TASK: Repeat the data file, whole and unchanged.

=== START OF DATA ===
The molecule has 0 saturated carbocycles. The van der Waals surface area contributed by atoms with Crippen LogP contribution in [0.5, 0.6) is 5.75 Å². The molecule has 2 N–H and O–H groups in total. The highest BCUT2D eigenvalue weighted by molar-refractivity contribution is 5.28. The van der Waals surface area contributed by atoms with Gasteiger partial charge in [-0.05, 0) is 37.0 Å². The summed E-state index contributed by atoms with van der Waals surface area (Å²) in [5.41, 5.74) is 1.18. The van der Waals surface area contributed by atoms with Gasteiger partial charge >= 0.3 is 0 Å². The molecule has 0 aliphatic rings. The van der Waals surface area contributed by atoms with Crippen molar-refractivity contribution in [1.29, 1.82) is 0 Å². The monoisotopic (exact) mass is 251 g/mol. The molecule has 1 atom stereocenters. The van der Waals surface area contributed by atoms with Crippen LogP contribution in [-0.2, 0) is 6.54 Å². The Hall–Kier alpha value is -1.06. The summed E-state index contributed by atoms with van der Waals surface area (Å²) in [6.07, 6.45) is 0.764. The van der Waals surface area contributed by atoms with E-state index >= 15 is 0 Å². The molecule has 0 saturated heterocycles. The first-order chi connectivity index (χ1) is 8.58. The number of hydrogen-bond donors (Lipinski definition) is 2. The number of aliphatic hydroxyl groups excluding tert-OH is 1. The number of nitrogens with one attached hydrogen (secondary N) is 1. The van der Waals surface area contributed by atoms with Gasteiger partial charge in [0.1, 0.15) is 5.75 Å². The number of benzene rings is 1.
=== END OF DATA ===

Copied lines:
The molecule has 0 saturated carbocycles. The van der Waals surface area contributed by atoms with Crippen LogP contribution in [0.5, 0.6) is 5.75 Å². The molecule has 2 N–H and O–H groups in total. The highest BCUT2D eigenvalue weighted by molar-refractivity contribution is 5.28. The van der Waals surface area contributed by atoms with Gasteiger partial charge in [-0.05, 0) is 37.0 Å². The summed E-state index contributed by atoms with van der Waals surface area (Å²) in [5.41, 5.74) is 1.18. The van der Waals surface area contributed by atoms with Gasteiger partial charge >= 0.3 is 0 Å². The molecule has 0 aliphatic rings. The van der Waals surface area contributed by atoms with Crippen molar-refractivity contribution in [1.29, 1.82) is 0 Å². The monoisotopic (exact) mass is 251 g/mol. The molecule has 1 atom stereocenters. The van der Waals surface area contributed by atoms with Crippen LogP contribution in [-0.2, 0) is 6.54 Å². The Hall–Kier alpha value is -1.06. The summed E-state index contributed by atoms with van der Waals surface area (Å²) in [6.07, 6.45) is 0.764. The van der Waals surface area contributed by atoms with E-state index >= 15 is 0 Å². The molecule has 0 saturated heterocycles. The first-order chi connectivity index (χ1) is 8.58. The number of hydrogen-bond donors (Lipinski definition) is 2. The number of aliphatic hydroxyl groups excluding tert-OH is 1. The number of nitrogens with one attached hydrogen (secondary N) is 1. The van der Waals surface area contributed by atoms with Gasteiger partial charge in [0.1, 0.15) is 5.75 Å². The number of benzene rings is 1.